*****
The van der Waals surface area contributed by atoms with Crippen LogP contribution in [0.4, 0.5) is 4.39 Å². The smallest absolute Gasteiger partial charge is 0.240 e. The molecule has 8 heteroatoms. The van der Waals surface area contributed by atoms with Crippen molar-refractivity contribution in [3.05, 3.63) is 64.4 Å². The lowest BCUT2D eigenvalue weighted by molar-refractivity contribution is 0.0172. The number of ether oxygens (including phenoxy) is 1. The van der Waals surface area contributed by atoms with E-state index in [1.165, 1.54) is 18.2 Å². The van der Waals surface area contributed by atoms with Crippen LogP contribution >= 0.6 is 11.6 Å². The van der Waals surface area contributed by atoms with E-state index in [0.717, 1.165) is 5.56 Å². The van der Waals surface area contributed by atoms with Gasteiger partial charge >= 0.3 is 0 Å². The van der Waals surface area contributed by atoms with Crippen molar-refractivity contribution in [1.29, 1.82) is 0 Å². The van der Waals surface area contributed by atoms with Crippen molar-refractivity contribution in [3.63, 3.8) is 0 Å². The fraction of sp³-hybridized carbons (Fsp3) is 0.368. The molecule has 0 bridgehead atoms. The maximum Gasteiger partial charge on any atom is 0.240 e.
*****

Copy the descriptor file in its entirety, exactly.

The van der Waals surface area contributed by atoms with Crippen LogP contribution in [0.4, 0.5) is 4.39 Å². The smallest absolute Gasteiger partial charge is 0.240 e. The molecule has 8 heteroatoms. The van der Waals surface area contributed by atoms with Crippen molar-refractivity contribution in [3.05, 3.63) is 64.4 Å². The lowest BCUT2D eigenvalue weighted by molar-refractivity contribution is 0.0172. The number of ether oxygens (including phenoxy) is 1. The van der Waals surface area contributed by atoms with E-state index in [1.165, 1.54) is 18.2 Å². The van der Waals surface area contributed by atoms with Crippen LogP contribution >= 0.6 is 11.6 Å². The van der Waals surface area contributed by atoms with E-state index in [0.717, 1.165) is 5.56 Å². The van der Waals surface area contributed by atoms with Gasteiger partial charge >= 0.3 is 0 Å². The van der Waals surface area contributed by atoms with Crippen molar-refractivity contribution in [1.29, 1.82) is 0 Å². The van der Waals surface area contributed by atoms with Crippen molar-refractivity contribution in [3.63, 3.8) is 0 Å². The fraction of sp³-hybridized carbons (Fsp3) is 0.368. The molecule has 0 bridgehead atoms. The maximum Gasteiger partial charge on any atom is 0.240 e.